“I'm always here, I want to know first”

A Louisiana caseworker says being available to families is a key to her success.

August 26, 2013

Caseworker Wanda Washington
“I started this when I was young girl, always trying to help friends and family members.”

Over the years, Bryan Kobos has fostered many children. 15-year-old Jason, his son by adoption, was placed 17 times before being united with Bryan, who currently lives in Shakopee, Minnesota.

It hasn't been smooth sailing – at present, Jason is living in juvenile detention. But Bryan is committed to helping Jason, and helping him the whole time has been Jason's former caseworker, Wanda Washington, 40, adoption supervisor for the Louisiana Department of Children and Family Services.

“She’s amazing, she’s always been an advocate for him, always on his side, always going above and beyond,” said Bryan, 39. “She really listens to parents, even through Jason's challenges, she was always there. Even if she couldn't do anything, at least she would listen to what I have to say. Even now, she still is there.”

For helping him stay focused on the reasons he adopted, and for being a consistent and reassuring presence in his life, Bryan nominated Wanda Washington for our August Caseworker of the Month.

“I think it's important to know about this caseworker, and this story,” Bryan said. “People need to understand, you can't give up.”

Bryan counts Washington as an adviser and friend -- and because of her open-minded, accessible, non-judgmental approach, she has helped Bryan embrace the commitment.

Key to providing that help is being constantly available, Washington said.

“I'm not one of those workers you can't reach,” she said. “I have them emailing me, calling me. I'm always here, I want to know first.”

She said the job never stops, and it takes mighty organizational skills, but Washington doesn't find it exhausting. “It's really not,” she said. “If you really want to do something, you put your mind to it and just do it. It's about what you want to do. I want to be there for families and children. I make it happen, by any means necessary.”

Up through the placement and finalization process, and after, Washington has been there for him, Bryan said, adding that he couldn't have done it without her.

“He has always been challenging,” Bryan, 39, said of Jason. “Every since the first month, there have been challenges. There have been good days and really bad days, but I never wanted to throw him back in the system. If he ever had a chance, that would have crushed him.”

After fostering 17 children, Bryan had reached a point where he wanted to focus on one child. Plus, he had been raised by an adoptive family. He found Jason's profile on AdoptUSKids and started the process. At the time, he was living in Tennessee.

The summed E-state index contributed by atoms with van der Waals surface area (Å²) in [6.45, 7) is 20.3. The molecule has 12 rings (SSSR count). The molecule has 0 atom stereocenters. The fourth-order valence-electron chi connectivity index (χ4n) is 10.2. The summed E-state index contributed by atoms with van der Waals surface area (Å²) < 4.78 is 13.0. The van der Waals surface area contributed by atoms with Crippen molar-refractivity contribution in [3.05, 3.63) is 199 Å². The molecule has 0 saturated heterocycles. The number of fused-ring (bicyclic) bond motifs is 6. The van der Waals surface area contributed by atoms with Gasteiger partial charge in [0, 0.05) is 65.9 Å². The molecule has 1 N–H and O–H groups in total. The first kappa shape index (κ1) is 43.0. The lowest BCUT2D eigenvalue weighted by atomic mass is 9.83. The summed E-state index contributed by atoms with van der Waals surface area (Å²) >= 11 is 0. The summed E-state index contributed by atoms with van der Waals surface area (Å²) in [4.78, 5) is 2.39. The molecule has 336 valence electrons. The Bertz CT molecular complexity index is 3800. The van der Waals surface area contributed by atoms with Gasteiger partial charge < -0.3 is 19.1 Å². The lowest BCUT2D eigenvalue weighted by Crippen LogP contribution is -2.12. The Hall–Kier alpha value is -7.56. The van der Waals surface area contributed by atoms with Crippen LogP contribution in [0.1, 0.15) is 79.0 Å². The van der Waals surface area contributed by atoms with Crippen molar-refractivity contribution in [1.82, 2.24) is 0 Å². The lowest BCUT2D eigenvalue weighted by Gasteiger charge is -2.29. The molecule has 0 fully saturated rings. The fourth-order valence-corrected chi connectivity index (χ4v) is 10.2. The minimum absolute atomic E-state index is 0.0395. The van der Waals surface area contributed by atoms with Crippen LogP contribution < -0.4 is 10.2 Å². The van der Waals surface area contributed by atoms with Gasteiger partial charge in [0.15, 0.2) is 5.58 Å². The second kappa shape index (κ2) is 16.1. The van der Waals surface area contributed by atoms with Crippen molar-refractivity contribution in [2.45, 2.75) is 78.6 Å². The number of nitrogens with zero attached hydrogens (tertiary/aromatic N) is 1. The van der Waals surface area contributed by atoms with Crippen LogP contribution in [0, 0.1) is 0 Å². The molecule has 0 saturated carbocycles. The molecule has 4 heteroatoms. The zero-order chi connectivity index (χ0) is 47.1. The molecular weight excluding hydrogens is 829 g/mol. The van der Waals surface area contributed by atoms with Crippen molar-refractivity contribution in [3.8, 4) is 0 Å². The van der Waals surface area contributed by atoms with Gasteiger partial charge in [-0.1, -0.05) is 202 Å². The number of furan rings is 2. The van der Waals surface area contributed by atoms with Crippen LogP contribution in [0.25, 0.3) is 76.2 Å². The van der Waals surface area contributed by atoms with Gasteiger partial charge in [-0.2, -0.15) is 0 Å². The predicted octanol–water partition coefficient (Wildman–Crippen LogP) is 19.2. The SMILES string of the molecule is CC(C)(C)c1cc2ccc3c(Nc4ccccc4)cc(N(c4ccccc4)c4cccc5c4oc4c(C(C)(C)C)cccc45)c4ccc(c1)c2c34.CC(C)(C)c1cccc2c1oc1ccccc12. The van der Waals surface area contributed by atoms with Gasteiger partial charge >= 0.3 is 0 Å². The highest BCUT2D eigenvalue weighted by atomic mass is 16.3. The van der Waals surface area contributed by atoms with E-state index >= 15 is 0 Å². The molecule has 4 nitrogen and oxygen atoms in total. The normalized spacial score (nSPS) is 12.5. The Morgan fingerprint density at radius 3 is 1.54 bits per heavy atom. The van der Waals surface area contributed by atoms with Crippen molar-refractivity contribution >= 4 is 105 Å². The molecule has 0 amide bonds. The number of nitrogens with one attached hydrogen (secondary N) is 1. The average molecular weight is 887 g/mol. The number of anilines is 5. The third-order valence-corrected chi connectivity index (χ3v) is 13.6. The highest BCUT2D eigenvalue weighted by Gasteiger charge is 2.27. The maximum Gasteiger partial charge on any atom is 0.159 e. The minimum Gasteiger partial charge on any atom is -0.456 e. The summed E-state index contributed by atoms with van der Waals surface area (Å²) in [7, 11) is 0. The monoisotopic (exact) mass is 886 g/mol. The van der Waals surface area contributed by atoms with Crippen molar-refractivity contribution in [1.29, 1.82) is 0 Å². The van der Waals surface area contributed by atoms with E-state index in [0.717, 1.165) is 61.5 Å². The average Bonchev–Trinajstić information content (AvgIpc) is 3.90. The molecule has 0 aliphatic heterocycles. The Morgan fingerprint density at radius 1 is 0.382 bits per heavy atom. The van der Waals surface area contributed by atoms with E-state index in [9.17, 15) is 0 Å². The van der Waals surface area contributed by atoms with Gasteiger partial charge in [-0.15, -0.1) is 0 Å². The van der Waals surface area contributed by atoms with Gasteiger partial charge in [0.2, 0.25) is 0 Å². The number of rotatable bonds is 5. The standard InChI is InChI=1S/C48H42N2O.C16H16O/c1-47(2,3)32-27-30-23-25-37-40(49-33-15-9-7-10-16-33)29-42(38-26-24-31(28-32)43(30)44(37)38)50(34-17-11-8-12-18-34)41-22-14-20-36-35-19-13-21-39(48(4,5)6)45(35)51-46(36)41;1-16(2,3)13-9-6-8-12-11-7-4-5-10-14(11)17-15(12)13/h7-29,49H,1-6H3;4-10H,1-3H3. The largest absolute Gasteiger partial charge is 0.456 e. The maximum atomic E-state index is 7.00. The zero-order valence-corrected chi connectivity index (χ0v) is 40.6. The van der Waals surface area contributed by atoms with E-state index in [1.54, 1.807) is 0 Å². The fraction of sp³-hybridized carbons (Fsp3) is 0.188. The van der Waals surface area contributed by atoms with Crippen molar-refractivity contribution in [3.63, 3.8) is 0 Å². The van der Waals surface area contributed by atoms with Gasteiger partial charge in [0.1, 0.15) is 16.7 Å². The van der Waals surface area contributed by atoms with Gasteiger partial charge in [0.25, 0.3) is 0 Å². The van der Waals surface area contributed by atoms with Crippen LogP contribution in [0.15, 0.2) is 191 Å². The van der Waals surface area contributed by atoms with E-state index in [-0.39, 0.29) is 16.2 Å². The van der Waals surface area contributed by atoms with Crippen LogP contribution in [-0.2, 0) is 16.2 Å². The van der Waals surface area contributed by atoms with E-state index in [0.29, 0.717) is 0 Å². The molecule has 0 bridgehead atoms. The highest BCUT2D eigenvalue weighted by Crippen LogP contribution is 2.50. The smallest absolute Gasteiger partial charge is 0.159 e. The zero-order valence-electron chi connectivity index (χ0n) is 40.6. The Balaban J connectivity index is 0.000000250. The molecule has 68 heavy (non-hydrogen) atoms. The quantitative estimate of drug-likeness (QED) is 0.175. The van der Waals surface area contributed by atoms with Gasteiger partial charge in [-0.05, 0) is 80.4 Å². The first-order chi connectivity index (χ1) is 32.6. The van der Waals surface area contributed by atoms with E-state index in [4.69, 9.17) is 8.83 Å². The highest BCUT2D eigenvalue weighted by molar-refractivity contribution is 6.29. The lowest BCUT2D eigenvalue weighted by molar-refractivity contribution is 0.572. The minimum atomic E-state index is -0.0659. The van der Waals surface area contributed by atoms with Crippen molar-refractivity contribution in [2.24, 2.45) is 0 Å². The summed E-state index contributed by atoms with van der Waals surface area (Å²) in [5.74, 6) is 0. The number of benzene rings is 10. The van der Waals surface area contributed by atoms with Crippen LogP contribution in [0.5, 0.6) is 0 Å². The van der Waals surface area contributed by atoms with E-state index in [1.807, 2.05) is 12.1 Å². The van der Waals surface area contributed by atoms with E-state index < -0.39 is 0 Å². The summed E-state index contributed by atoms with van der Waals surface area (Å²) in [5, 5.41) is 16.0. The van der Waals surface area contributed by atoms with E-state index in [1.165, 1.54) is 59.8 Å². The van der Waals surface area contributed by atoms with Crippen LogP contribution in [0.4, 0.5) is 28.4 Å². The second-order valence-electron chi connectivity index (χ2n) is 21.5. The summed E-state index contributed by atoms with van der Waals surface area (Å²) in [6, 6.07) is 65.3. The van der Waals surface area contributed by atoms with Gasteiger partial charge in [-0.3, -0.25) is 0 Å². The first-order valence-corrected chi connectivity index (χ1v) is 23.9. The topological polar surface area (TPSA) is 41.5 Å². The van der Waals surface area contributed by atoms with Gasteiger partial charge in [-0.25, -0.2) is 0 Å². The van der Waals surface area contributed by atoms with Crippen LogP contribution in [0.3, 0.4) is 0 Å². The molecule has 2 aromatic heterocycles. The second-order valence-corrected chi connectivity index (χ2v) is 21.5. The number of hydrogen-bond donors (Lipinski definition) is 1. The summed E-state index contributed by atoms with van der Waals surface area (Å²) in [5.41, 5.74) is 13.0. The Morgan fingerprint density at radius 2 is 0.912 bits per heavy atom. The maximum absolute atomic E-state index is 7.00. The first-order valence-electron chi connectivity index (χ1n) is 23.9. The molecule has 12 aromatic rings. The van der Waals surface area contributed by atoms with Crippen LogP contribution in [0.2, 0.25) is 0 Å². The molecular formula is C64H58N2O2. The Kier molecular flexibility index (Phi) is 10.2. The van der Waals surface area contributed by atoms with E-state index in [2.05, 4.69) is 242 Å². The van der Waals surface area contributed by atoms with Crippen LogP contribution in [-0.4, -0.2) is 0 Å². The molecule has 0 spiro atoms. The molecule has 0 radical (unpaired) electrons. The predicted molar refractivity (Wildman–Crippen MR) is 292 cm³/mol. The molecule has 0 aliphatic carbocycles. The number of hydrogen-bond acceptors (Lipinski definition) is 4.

“I just thought it was time to adopt,” he said. “I really liked Jason's profile, I thought, 'This is a kid who definitely needs help and a stable home.' We seemed to hit it off pretty well, so that was the main reason. I have fostered so many children, I needed a break. Having a lot of kids come and go and come and go gets tiring after a while. I was motivated to try to turn one life around.”

There have been good times since Jason's placement with Bryan in May, 2012 and finalization in April, but they’re currently going through a rough patch. Jason is incarcerated at a juvenile detention facility after assaulting Bryan, which wasn't the first time. Jason has also stolen Bryan's Jeep.

“That's where Wanda comes into play,” Bryan said.

Despite feeling confident he can find help for Jason, Bryan said Washington's continued presence is reassuring. “Even if I didn't have all the resources in place, she would fight for him.”

Washington knew early on what she was going to do with her life. She originally thought about working in law enforcement. She earned her undergraduate degree in criminal justice from the University of Louisiana at Monroe, keeping with a lifelong desire to help.

“When I was young, I always wanted to assist others and help others in any way I could. I started this when I was young girl, always trying to help friends and family members. It just carried into adulthood.”

When it came time to start her career, Washington found herself drawn to the child welfare system. Children who age out of foster care have an increased likelihood of running afoul the criminal justice system, and Washington wanted to be more proactive. She started with the agency in 2006, first in family services and then in foster care. In 2008 she started working with adoptions and took over her current position last year.

“I saw that it was more beneficial than the other end of it,” she said.

Washington lives in Monroe with her husband, Drexal, and their daughter, Kennedi.


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